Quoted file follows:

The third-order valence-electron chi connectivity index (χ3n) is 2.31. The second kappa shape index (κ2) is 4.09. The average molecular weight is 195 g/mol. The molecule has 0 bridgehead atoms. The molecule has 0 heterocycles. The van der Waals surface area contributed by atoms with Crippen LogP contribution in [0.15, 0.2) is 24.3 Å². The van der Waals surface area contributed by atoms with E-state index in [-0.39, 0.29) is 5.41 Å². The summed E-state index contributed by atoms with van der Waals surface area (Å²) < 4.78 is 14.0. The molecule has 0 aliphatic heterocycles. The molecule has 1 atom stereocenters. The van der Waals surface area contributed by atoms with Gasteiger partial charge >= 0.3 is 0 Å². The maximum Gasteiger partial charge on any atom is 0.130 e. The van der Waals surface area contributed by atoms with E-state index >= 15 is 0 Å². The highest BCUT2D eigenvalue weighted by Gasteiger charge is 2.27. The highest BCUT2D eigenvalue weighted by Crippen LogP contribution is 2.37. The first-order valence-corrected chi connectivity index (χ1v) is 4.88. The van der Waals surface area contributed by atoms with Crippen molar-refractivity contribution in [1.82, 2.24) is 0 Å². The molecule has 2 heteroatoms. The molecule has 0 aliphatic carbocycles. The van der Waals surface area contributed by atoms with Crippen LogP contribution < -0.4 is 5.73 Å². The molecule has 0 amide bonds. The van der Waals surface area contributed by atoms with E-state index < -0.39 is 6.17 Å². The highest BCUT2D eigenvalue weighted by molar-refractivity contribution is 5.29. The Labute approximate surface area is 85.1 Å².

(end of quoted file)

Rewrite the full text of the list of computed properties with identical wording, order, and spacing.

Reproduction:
The third-order valence-electron chi connectivity index (χ3n) is 2.31. The second kappa shape index (κ2) is 4.09. The average molecular weight is 195 g/mol. The molecule has 0 bridgehead atoms. The molecule has 0 heterocycles. The van der Waals surface area contributed by atoms with Crippen LogP contribution in [0.15, 0.2) is 24.3 Å². The van der Waals surface area contributed by atoms with E-state index in [-0.39, 0.29) is 5.41 Å². The summed E-state index contributed by atoms with van der Waals surface area (Å²) < 4.78 is 14.0. The molecule has 0 aliphatic heterocycles. The molecule has 1 atom stereocenters. The van der Waals surface area contributed by atoms with Gasteiger partial charge >= 0.3 is 0 Å². The maximum Gasteiger partial charge on any atom is 0.130 e. The van der Waals surface area contributed by atoms with E-state index >= 15 is 0 Å². The highest BCUT2D eigenvalue weighted by Gasteiger charge is 2.27. The highest BCUT2D eigenvalue weighted by Crippen LogP contribution is 2.37. The first-order valence-corrected chi connectivity index (χ1v) is 4.88. The van der Waals surface area contributed by atoms with Crippen molar-refractivity contribution in [1.82, 2.24) is 0 Å². The molecule has 2 heteroatoms. The molecule has 0 aliphatic carbocycles. The van der Waals surface area contributed by atoms with Crippen LogP contribution < -0.4 is 5.73 Å². The molecule has 0 amide bonds. The van der Waals surface area contributed by atoms with E-state index < -0.39 is 6.17 Å². The highest BCUT2D eigenvalue weighted by molar-refractivity contribution is 5.29. The Labute approximate surface area is 85.1 Å².